I am filled with excitement and emotion, but work systematically and intentionally, translating from spiritual to visual.
I really enjoyed painting this one – the first one of the new year! It’s called “Syvällä soi” which is a bit difficult to translate in English but it means that some are playing instruments or singing in the deep so the translation could be “Sounds in the Deep.”
Floral Freedom – Paint Dreamy Florals to Free Your Spirit
Come to learn the theories behind abstract art, and paint flowers with me – Sign up for Floral Freedom! We use acrylic paints for the projects. The class has already started, but you can still hop in. You will get the published lessons right away, and you have plenty of time to catch up and connect with me and the community. This class is comprehensive, and suitable for self-study too. Sign up now!
This week, I show one of my art journals in the video and share ideas for what to create from messy backgrounds.
After a painting session, there’s usually some leftover paint on a palette. I try to squeeze the tubes carefully, and sometimes I put the paint in a box with a lid, but most often, I grab an art journal and wipe off the extra paint from the brushes and palette. If I am tired, I just spread the paint carelessly. If I still have energy, I add details to a page that already has some color. When I don’t like something in the next session, I paint new strokes over it.
Many Rounds – Some Quicker than Others
I rarely make a page at one go. This spread has oil paints, and it took ages to finish it. But it didn’t matter, because I was practicing for the class Decodashery, and I needed time to dig into the heart of decorative painting style.
However, the one below is more abstract, and it was really quick!
Messy Backgrounds and Beyond – Watch the Video!
In the video, I show messy pages and not so messy pages of my current art journal and how I finished the spread above. Watch the video!
Even if bigger paintings are my main work, art journal pages are an important part of my creative process. It’s like yin and yang! I need the mess-making to find joy in working with details.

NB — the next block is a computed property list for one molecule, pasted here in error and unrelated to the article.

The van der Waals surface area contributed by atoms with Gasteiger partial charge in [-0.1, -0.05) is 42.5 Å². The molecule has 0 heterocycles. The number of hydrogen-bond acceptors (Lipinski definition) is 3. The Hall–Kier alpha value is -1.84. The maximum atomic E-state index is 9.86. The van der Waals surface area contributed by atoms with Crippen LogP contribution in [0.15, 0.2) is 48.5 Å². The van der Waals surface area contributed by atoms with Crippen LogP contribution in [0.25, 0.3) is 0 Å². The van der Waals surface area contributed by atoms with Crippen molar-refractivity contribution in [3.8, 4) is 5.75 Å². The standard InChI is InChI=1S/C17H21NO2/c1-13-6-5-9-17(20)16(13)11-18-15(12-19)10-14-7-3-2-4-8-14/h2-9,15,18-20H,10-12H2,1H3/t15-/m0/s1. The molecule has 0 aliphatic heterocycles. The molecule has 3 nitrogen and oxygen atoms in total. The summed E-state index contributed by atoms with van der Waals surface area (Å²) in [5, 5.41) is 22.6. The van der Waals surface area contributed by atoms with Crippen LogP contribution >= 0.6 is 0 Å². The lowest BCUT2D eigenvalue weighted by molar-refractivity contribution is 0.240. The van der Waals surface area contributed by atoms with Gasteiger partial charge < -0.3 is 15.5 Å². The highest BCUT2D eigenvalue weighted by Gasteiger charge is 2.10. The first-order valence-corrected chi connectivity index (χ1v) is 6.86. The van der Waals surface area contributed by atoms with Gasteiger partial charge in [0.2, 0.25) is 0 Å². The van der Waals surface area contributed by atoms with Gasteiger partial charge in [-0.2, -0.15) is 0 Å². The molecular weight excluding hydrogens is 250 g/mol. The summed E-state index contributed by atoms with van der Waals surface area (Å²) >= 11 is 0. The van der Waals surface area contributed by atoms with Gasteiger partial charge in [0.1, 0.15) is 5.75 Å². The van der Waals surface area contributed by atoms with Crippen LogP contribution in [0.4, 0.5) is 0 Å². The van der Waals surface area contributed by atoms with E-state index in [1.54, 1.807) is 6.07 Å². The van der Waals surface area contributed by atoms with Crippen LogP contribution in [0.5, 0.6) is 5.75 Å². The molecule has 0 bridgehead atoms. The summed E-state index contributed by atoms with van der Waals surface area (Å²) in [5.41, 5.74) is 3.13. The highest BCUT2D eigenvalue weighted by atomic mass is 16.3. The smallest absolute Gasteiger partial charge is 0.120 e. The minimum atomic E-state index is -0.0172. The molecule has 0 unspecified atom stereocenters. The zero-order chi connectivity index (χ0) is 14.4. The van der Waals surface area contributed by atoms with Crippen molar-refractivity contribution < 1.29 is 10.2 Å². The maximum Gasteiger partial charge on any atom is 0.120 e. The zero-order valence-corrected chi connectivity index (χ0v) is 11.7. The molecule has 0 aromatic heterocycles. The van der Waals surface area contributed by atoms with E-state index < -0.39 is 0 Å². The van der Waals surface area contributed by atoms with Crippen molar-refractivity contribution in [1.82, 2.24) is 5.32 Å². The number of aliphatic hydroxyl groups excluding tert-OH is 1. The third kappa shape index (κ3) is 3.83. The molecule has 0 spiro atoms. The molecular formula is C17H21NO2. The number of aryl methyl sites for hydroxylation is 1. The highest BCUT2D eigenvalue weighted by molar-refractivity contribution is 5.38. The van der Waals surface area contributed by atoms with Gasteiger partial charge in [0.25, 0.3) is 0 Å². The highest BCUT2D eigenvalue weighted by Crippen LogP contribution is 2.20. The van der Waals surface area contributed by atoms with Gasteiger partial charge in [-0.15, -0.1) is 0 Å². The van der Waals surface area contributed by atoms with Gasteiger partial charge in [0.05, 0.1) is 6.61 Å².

Art Inspired by Music
In the video, I mentioned the idea of visualizing a musical landscape and a melody. Music is the theme in my mini-course for Gratitude Junk Journal 2020 as well. This online workshop has 12 instructors, and it begins on Nov 1st, 2020. Register in October to get 20% off. Enter JOY2020 at checkout. >> Buy Here!
This week, I have a new miniature painting and share tips for making small-sized paintings in general.
Let me introduce Ebony, my newest miniature painting! It’s only 10 cm x 10 cm (4 inches x 4 inches). The size shows better in the photo below.
This is an oil painting, and it took over a month from start to finish, but just because I let each layer dry properly. There’s about a week drying time between each layer. If you use acrylic paints or watercolors, the process is much quicker!
The Beginning – Making Not So Beautiful Mess
As usual, I didn’t have any particular idea for the painting when I started. Here’s how the painting looked after a couple of layers.
My surface here is Ampersand Gessoboard Panel. It’s very smooth and thus suitable for small details. I had bought a pack of four over a year ago. I finished the first one last year, see this blog post!
When making an abstract mess, I don’t usually settle for pretty little messes, but make the mess more layered. When the mess is as ugly as I can bare, it begins to talk to me. It came to my mind, that the random strokes could be mane, and there could be a horse coming up.
Using Negative Painting to Dig Out the Spirit
I like to use negative painting a lot. So here, I painted the background first so that it defined the head of the horse. When painting the surroundings, you slowly get closer to the actual spirit. It’s like taming a wild animal!
I still have two more panels to finish. I think I will dig out horses or other animals from their messes so that I get a small series of miniature paintings.
My Four Tips for Painting in Miniature
Start boldly and enjoy all kinds of mark-making and color play. If you are painting on paper, you can start with a bigger piece, and then cut it into smaller ones.
Make a few big shapes that contain smaller ones. In my painting, the horse is one big shape, the background another. Let smaller shapes break the borders of the bigger shapes so that the image doesn’t look stiff.
The negative painting technique where you paint the surroundings of the shape enables you to paint delicate shapes easily. Magical Forest is the class to take for mastering this technique!
We hold miniature pieces quite close when looking at them, so the quality of brushwork matters. Use thin paint, small brushes and even magnifiers if needed. Taking photos and zooming them helps to see the details too. Decodashery is the class to take for making the best out of every stroke!
Of course, your miniature artwork doesn’t have to be a painting, but a drawing! For me, drawing has been in a significant role in becoming a better painter. It can be just free drawing like in Inspirational Drawing, or more intentional practice like in Animal Inkdom and Magical Inkdom. I use both approaches in painting too.
I hope you enjoyed this week’s project. Do you like painting or drawing in small size?